Another thing - getting the dress to be white, not grey, is difficult with indorr lighting. Practice

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                        • #13
                          wedding

                          Originally posted by a.saliga View Post
                          Very helpful tips.

                          I am considering doing a friend's wedding in February, and was just asked to do another wedding for hire (very low cost). I was sure to clearly explain to the gentleman that I am not a professional, and could possibly get few good photos.

                          I'm confident in my abilities, and realize I must start somewhere. Not necessarily looking for advice as to whether I should do it or not, but I am wondering what you guys thing the most common mistake is in wedding photography.
                          I have done 3 weddings now and the most difficult thing for me was the lighting. If you can its a great help to go and check out the lighting before the day. Make sure you know how to change settings fast to suit different light situations. ( something i didnt prepare for). And relax, not so easy when all you want is to give them fantastic photos.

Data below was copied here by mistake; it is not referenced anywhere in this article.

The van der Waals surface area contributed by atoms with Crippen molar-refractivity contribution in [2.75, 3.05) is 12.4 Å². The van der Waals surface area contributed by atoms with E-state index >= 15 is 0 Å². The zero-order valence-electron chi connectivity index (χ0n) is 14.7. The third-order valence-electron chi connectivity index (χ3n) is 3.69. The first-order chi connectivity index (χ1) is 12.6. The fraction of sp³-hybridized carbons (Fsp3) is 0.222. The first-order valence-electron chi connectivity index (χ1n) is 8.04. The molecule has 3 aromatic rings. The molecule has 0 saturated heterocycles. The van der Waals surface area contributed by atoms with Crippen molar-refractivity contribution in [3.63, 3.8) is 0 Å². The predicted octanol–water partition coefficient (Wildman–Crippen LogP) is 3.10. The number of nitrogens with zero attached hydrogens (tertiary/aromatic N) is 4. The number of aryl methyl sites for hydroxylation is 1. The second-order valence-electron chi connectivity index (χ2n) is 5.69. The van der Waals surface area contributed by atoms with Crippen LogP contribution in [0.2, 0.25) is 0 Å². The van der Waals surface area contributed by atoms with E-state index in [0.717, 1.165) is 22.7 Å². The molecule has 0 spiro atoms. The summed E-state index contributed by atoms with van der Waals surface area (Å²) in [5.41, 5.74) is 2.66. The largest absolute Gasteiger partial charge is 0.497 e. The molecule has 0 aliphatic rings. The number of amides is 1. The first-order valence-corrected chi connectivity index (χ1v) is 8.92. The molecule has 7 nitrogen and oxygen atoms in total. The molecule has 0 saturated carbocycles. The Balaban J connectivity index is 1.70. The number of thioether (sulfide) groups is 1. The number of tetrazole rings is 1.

http://www.flickr.com/photos/angeleyes216/
                          nikon d40 user.

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                          • #14
                            Big thanks to all for this topic. I'm shooting my first wedding in Dec.
                            I got a chance to visit the location and yes, the lighting issue is frightening.
                            Also as was just mentioned, I thought I was familiar with my camera setting until I had a little pressure on me and felt like I was stumbling to get what I wanted.

                            * Visit Location and get familiar with the light you will be shooting in.
                            * Be familiar with you camera, test yourself changing some setting in low light.
                            Canon guy.

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                            • #15
                              rjb_Foto: Be sure to buy a 50mm f/1.4 and a 85mm f/1.8 lens. They will be invaluable for low light, especially if you will be unable to use flash for any part of the ceremony.
                              Maplewood, South Orange, Short Hills New Jersey (NJ) Photographer: Ben Drucker Photography